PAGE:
Facebook boss apologises in UK and US newspaper ads
Facebook boss Mark Zuckerberg has taken out full-page adverts in several UK and US Sunday newspapers to apologise for the firm's recent data privacy scandal.
He said Facebook could have done more to stop millions of users having their data exploited by political consultancy Cambridge Analytica in 2014.
"This was a breach of trust, and I am sorry," the back-page ads state.
It comes amid reports Facebook was warned its data protection policies were too weak back in 2011.
The full-page apology featured in broadsheets and tabloids in the UK, appearing on the back page of the Sunday Telegraph, Sunday Times, Mail on Sunday, Observer, Sunday Mirror and Sunday Express.
In the US, it was seen by readers of the New York Times, Washington Post and Wall Street Journal.
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In the advert, Mr Zuckerberg said a quiz developed by a university researcher had "leaked Facebook data of millions of people in 2014".
"I'm sorry we didn't do more at the time. We're now taking steps to make sure this doesn't happen again," the tech chief said.
It echoes comments Mr Zuckerberg made last week after reports of the leak prompted investigations in Europe and the US, and knocked billions of dollars of Facebook's market value.
Mr Zuckerberg repeated that Facebook had already changed its rules so no such breach could happen again.
"We're also investigating every single app that had access to large amounts of data before we fixed this. We expect there are others," he stated.
"And when we find them, we will ban them and tell everyone affected."
The ads contained no mention of the political consultancy accused of using the leaked data, Cambridge Analytica, which worked on US President Donald Trump's 2016 campaign.
The British firm has denied wrongdoing.
What is the row about?
In 2014, Facebook invited users to find out their personality type via a quiz developed by Cambridge University researcher, Dr Alexsandr Kogan called This is Your Digital Life.
About 270,000 users' data was collected, but the app also collected some public data from users' friends without their knowledge.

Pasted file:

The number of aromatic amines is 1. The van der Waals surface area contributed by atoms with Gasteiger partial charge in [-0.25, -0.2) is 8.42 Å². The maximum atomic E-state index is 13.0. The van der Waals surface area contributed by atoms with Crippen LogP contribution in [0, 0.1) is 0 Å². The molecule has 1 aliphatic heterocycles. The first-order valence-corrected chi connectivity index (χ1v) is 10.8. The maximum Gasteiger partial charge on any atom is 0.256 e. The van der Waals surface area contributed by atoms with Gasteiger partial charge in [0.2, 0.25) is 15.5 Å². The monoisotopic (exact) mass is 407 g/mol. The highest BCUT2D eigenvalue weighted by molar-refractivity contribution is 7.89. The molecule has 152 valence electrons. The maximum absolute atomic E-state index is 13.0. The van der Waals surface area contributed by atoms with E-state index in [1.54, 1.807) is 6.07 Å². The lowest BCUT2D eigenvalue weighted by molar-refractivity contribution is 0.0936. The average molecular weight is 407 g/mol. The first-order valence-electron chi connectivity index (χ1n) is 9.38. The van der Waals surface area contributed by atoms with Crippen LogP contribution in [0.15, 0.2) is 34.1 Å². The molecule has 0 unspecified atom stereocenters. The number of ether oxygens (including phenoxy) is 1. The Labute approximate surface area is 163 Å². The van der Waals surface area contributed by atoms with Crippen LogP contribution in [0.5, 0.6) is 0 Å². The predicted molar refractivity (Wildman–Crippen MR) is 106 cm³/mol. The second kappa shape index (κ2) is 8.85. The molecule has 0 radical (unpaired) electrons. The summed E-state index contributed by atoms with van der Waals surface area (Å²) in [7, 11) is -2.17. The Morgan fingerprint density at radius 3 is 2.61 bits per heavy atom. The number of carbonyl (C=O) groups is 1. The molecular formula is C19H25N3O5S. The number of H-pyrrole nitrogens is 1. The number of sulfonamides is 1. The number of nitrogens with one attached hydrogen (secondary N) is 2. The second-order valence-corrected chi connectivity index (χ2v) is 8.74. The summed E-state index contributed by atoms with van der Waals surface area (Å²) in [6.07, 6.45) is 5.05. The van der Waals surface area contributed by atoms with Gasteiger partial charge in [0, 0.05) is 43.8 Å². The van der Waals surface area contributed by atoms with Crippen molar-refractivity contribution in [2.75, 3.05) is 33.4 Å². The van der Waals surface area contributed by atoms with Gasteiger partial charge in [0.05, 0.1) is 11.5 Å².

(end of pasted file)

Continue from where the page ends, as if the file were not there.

Facebook has since changed the amount of data developers can gather in this way, but a whistleblower, Christopher Wylie, says the data of about 50 million people was harvested for Cambridge Analytica before the rules on user consent were tightened up.
Mr Wylie claims the data was sold to Cambridge Analytica which then used it to psychologically profile people and deliver pro-Trump material to them during the 2016 US presidential election campaign.
Facebook has said Dr Kogan passed this information on to Cambridge Analytica without its knowledge. And Cambridge Analytica has blamed Dr Kogan for any potential breach of data rules.
But Dr Kogan has said he was told by Cambridge Analytica everything they had done was legal, and that he was being made a "scapegoat" by the firm and Facebook.
Did Facebook get a warning seven years ago?
As first reported in the Sunday Telegraph, Ireland's Data Protection Commissioner (DPC) warned Facebook's security policies were too weak to stop abuse in 2011, some three years before the breach took place.
Following an audit, the DPC said relying on developers to follow information rules in some cases was not good enough "to ensure security of user data".
It also said Facebook processes to stop abuse were not strong enough to "assure users of the security of their data once they have third party apps enabled".
Facebook said it strengthened its protections following the recommendations and was told it had addressed the DPC's original concerns after a second audit in 2012. The tech firm also said it changed its platform entirely in 2014 with the regulator's recommendations in mind.